As an arm of the Mennonite Brethren and Mennonite churches, these organizations working for peace and justice through non-violent means continue to be the hands and feet of Jesus Christ.

Their existence has been shaped by the history of the country and its MB mission heritage, and along with the church, speak to a country in need of hope and a future.

One size doesn’t fit all… Day 2, post 3

By Jenn Wiebe, MCC Ottawa Office Policy Analyst

We’re only at the end of day two in Bogotá, and already the lessons learned are filling all available room in my brain. It’s getting a little bit crowded in there (at the rate we’re going, I may need to take out a lease on some additional mental space!).

With every encounter, our Anabaptist brothers and sisters are weaving a rich tapestry of Colombia’s political, social, and religious realities. From all that we’ve heard there are many colourful, dangling threads to unspool, but if you’ll permit me to tug on just one of these for a moment…

Mencoldes tableThis morning we had the privilege of hearing about the truly impressive and holistic work of Mencoldes and Justapaz—the development, and justice and peace organizations of the Mennonite Brethren and Mennonite Churches in Colombia. These meetings gave us plenty of food for mental chewing (and, thanks to Colombian hospitality and culinary skills, a lot of delicious food for literal chewing as well!).

In our encounter with these partners, we learned about Mencoldes’ tireless work to foster social transformation amongst the country’s most vulnerable—tackling human rights issues, supporting internally displaced peoples, providing psycho-social support for victims of trauma, delivering micro-credit to communities in need, engaging in peace teaching, etc. Justapaz, with a focus on transformative advocacy, diligently documents individual stories of those victimized by violence and human rights abuses, provides education and advocacy on conscientious objection to obligatory military service, and so on.

Even this lengthy list gives short shrift to the breath-taking expansiveness of their work. It barely scratches the surface, really. And the breadth of their projects and ministries is undergirded by the incredible depth of their Anabaptist faith, which motivates, guides, and sustains.

We were swimming in information, but to my listening ears a common thread ran throughout much of our dialogue and discussion: the importance of context, of giving a voice to local stories, experiences, and realities.

Mencoldes staff

Mencoldes staff

When we asked Mencoldes and Justapaz staff for more insight into specific socio-political issues, they would respond with, “well, it’s impossible to generalize” or, “that depends on where in Colombia we are speaking about.” When we wanted clarification, they provided nuance. As Mencoldes’ staff stressed, they don’t take a “one size fits all” approach to their work. Rather, each project, every initiative, must take into careful consideration the rich diversity of Colombia’s peoples and the distinctiveness of local and regional dynamics.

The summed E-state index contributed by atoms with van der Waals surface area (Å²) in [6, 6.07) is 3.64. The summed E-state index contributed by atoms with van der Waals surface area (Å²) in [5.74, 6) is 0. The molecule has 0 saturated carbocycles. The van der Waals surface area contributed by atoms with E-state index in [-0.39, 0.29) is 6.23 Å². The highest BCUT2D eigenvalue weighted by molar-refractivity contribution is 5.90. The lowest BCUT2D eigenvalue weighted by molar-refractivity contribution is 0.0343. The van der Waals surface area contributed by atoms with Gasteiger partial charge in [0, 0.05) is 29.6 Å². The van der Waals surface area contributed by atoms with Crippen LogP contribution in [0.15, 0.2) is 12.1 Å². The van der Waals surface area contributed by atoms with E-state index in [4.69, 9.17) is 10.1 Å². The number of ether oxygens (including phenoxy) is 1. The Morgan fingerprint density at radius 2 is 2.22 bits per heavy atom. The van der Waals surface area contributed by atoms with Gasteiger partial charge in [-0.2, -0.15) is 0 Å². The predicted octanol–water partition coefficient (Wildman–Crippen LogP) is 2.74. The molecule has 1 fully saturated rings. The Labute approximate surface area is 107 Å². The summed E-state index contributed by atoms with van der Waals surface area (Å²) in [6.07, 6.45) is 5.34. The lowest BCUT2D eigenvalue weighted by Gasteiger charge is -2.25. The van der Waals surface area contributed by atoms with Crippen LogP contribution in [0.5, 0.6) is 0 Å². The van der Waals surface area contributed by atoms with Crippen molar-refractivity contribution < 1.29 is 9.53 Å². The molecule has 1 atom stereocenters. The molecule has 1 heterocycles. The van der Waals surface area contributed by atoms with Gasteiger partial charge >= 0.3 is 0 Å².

Their work, in other words, is both shaping, and is shaped by, the particularities of Colombian reality. This, they said, is what it means to incarnate the holistic gospel of Jesus.

Our faith journeys are like this. They are lived realities, walked within the context of our unique personal, communal, national, and even global stories. In Colombia, this means wrestling with faith in a context where struggle is no stranger—where human rights abuses are systemic, economic inequality abounds, and various government forces, paramilitaries, and guerrilla groups create devastating insecurity and displace Colombians in mind-boggling numbers.

Us with Mencoldes staff

Us with Mencoldes staff

As we heard from our history lesson on the Colombian Mennonite Brethren this afternoon, the theological orientation and peace practices of the churches bear the mark of these pressing socio-political realities. By necessity, churches are responding in creative, Spirit-led ways to the particularly tense circumstances in which they find themselves—tensions that, given my own realities in Canada, I can only ponder, reflect on, and theorize about.

The stories of Colombia’s churches in action have already struck me as a powerful illustration of what it means to be incarnational communities who live faithfully, and with authenticity, in the midst of the gritty problems and perplexities of life.

And it’s only day two…